What is the Budwig diet? | Cancer Research UK
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What is the Budwig diet?

The Budwig diet was developed by a German biochemist called Johanna Budwig in the 1950s. There is no reliable scientific evidence to show that the Budwig diet (or any highly specific diet) helps people with cancer.

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The Budwig diet

The Budwig diet involves eating flaxseed mixed with cottage cheese or milk. Flax is a plant grown in many parts of the world. Pressing its seeds produces linseed oil to use in cooking or as a food supplement. The seeds contain high levels of fibre and many vitamins and minerals. You grind the flaxseed, usually in a coffee grinder. As well as flaxseed and cottage cheese, the Budwig diet is rich in fruit, vegetables and fibre. You also have to avoid sugar, meat, and fats such as butter, margarine and salad oil.

 It is important to make sure that you have a well balanced diet when you are ill, especially if you are undernourished. We know from research that a healthy, well balanced diet can reduce the risk of cancer. 

Read our information about diet, healthy eating and cancer.


Research into flaxseed and related compounds

Johanna Budwig believed that the oil in flaxseed could stop cancers growing. Scientists have tested flaxseed on a number of different types of cancer cells in the lab, including breast, prostate and bowel cancer cells. These laboratory studies suggest that substances in flaxseed may help to stop cancer cells growing and spreading.

Research has also looked at flaxseed and animal cancers. Studies on breast cancer cells in mice suggest that it may help to make the hormone treatment tamoxifen and the monoclonal antibody treatment Herceptin work better. But there have been no studies into whether it works in humans.

A small trial in men, looking at how diet affects prostate growth and disease found that flaxseed may help to reduce levels of the male hormone testosterone in the body and help to reduce the size of prostate tumours. The researchers doing this trial say that although these results are promising we need randomised controlled trials to find out if, or how well, flaxseed really works.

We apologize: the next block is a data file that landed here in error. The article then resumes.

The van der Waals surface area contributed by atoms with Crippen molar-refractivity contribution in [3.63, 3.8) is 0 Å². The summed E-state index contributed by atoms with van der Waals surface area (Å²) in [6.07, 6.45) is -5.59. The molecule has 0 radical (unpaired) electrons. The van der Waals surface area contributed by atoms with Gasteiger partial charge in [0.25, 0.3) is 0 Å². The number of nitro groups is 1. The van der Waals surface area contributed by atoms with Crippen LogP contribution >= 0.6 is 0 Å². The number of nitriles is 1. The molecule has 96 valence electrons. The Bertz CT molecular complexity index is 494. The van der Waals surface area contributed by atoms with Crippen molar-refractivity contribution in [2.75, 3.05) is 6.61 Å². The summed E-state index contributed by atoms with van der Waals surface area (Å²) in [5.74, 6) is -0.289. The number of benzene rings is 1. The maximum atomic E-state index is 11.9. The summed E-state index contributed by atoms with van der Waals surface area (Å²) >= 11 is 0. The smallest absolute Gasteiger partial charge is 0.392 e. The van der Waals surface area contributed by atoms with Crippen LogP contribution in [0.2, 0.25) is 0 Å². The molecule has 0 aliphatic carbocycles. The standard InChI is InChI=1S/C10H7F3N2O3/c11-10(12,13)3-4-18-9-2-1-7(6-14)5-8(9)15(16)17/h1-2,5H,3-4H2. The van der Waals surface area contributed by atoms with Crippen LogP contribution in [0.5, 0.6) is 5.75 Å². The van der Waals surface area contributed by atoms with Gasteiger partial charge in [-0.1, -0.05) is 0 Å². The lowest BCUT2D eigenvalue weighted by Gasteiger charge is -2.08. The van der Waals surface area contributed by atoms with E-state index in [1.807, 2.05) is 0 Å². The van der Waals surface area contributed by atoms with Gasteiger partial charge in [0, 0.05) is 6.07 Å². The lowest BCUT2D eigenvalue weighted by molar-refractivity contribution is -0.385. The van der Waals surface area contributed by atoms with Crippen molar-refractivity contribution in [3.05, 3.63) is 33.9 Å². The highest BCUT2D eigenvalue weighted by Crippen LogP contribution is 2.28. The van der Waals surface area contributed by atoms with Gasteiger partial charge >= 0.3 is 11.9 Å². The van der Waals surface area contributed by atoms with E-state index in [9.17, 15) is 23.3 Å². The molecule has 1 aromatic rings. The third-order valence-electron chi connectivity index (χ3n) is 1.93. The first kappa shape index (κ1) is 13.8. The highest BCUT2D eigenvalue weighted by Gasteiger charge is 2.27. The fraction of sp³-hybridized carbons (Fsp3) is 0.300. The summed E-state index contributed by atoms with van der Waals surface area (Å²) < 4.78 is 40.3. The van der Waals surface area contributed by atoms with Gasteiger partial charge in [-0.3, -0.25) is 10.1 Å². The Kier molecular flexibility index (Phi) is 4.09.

Researchers in America are currently looking at whether flaxseed can prevent breast cancer coming back. But it will be some time before the results of these trials are available.

Recently scientists have been interested in lignans or phyto oestrogens (plant oestrogen) in flaxseeds. Although they don’t understood exactly how they work, scientists think that lignans may act on cancers that depend on hormones, such as some breast cancers. They also think that they may act as an anti oxidant and slow cancer cell growth.


Possible side effects

If you are thinking of trying the Budwig diet it is important to talk to your doctor. They will be able to advise on whether it is safe for you. At the moment we don’t fully understand how the diet interacts with other medicines. We know that some people taking flaxseed have had the following side effects

  • Diarrhoea
  • Wind
  • Feeling sick

There have also been reports of a few allergic reactions. Taking high doses of flaxseed without enough water can cause bowel blockage (obstruction).

It is important to talk to a dietician before trying any specific diet, particularly if you have lost weight since having cancer or have difficulty eating a normal diet. The dietician will be able to advise you on the most suitable diet for you. Your doctor can refer you to a dietician.


More information

You can read our information about complementary and alternative therapies. This includes information about the safety of different types of therapies, including nutritional supplements and alternative diets.

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Updated: 12 June 2015